Personal Finance

As traditional college campuses shut down, online schools get their chance to shine

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Key Points
  • Over the last decade, online colleges have made great strides in their remote learning offerings while traditional schools now struggle to get up to speed.
  • Suddenly, these schools are attracting the attention of a wider audience, including recent high-school graduates who would otherwise go to a traditional four-year institution.
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On social media, some students have teased that their elite college experience is now akin to the University of Phoenix.

However, those online institutions may have the last laugh.

"If they are going to go online anyway, they may want to do it with a school that's been at this for 30 years," said John Woods, provost and chief academic officer at the University of Phoenix.

"We are excited about that possibility, even in difficult times," he said.

Over the last decade, online colleges have made great strides in their remote learning offerings, while other schools are now struggling to get up to speed.

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Typically, online schools serve a different type of student, often older and balancing work and family responsibilities and unable to commit to a full-time schedule.

Now, these schools are attracting the attention of a wider audience, including recent high-school graduates who, pre-pandemic, would have gone to a traditional four-year institution.

Increasingly, students are looking for alternatives to taking the online classes now being offered by brick-and-mortar colleges. They have said the remote offerings just don't have the same value as in-person studies and the tuition tab is also too high.

Tuition and fees, plus room and board for a four-year private college averaged $49,870 for the 2019-2020 school year; at four-year, in-state public colleges, it was $21,950, according to the College Board. 

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That's partly why graduating high-school senior Vanessa Simoes, 18, recently enrolled in the Berkeley College Honors Program online.

While Berkeley also has physical campuses in New York and New Jersey, it's considered to have one of better online bachelor's programs. 

As the first person in her family to attend college, Simoes said didn't set out to find an online school. "I had high expectations of going to college," she said. "I wanted to join some clubs, meet new people and have that real college experience."

Still, she said she is happy she chose an institution with extensive online capabilities, given the current climate.

I have seen a greater number of students out of high school who are asking if I really need to spend $40,000, $50,000 or $60,000 when I could spend two years online and transfer.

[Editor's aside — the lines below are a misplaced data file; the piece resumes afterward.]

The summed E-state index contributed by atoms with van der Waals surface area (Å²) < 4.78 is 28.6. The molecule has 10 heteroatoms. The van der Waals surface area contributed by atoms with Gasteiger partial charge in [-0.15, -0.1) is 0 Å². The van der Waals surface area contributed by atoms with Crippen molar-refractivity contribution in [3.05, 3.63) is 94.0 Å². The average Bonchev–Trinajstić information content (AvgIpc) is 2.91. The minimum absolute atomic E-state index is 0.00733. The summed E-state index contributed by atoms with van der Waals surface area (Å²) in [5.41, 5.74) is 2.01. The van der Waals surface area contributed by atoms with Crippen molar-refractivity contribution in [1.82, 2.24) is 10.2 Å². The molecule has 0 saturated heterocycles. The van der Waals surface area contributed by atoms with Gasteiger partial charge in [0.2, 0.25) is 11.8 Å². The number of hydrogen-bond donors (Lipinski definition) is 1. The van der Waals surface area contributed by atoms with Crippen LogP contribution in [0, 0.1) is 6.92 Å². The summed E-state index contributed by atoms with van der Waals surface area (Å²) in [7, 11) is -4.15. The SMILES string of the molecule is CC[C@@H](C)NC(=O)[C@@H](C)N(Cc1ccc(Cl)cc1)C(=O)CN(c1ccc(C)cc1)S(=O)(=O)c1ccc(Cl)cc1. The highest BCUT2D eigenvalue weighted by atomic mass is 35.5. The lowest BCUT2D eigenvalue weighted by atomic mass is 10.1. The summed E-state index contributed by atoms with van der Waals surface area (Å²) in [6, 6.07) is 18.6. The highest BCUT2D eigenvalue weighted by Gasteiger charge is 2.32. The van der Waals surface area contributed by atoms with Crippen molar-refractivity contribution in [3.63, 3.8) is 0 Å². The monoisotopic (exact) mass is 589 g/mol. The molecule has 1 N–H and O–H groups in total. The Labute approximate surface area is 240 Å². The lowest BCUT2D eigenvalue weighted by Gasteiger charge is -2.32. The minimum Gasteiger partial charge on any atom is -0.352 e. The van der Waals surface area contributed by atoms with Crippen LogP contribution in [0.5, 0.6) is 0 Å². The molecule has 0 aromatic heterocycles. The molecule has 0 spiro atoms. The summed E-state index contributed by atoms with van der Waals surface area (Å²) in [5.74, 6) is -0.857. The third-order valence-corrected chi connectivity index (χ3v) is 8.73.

Dani Babb
education consultant

Online schools have additional advantages, as well, such as shorter sessions, which allow students to begin sooner and finish faster. Not to mention the price.

"Most online schools are less expensive than a brick-and-mortar school, and they also tend to have programs that move students through a little more quickly," said Dani Babb, an education consultant who specializes in helping colleges and universities move coursework online. 

"I have seen a greater number of students out of high school who are asking if I really need to spend $40,000, $50,000 or $60,000 when I could spend two years online and transfer," Babb said.

In fact, Simoes, who plans to study criminal law, has already started her undergraduate coursework, even ahead of her high school graduation in June.

Vanessa Simoes, 18, was accepted to the Berkeley College Honors Program.
Source: Vanessa Simoes

Compared to this time last year, the number of graduating high-school students who have applied to Berkeley College jumped 12%, according to David Bertone, the vice president of enrollment.

Traditional colleges haven't said for certain what the upcoming year will look like, in part because they fear the switch to online learning will drive students away.

One in 6 students who have already made deposits no longer plan to attend a four-year college full-time, according to new data by the consulting firm Art & Science Group, which polled more than 1,000 high school seniors from April 21 to 24.

"That's a staggering number," said Eric Greenberg, president of Greenberg Educational Group, a New York-based consulting firm.

As more students weigh their options amid the global coronavirus crisis, many schools have extended the deadline for high-school seniors to choose which college they will attend until June 1.

Rather than commit to remote learning at a pricey four-year institution come the fall, many college-bound seniors are also considering a gap year or taking a semester or two at a community college instead.

Before enrolling in an online degree program, students should check whether that school is accredited and if the credits they earn there will transfer to another college. (The U.S. Department of Education's College Navigator tool is an easy way to verify the accreditation of any school as well as the transfer-out rate among other statistics.)

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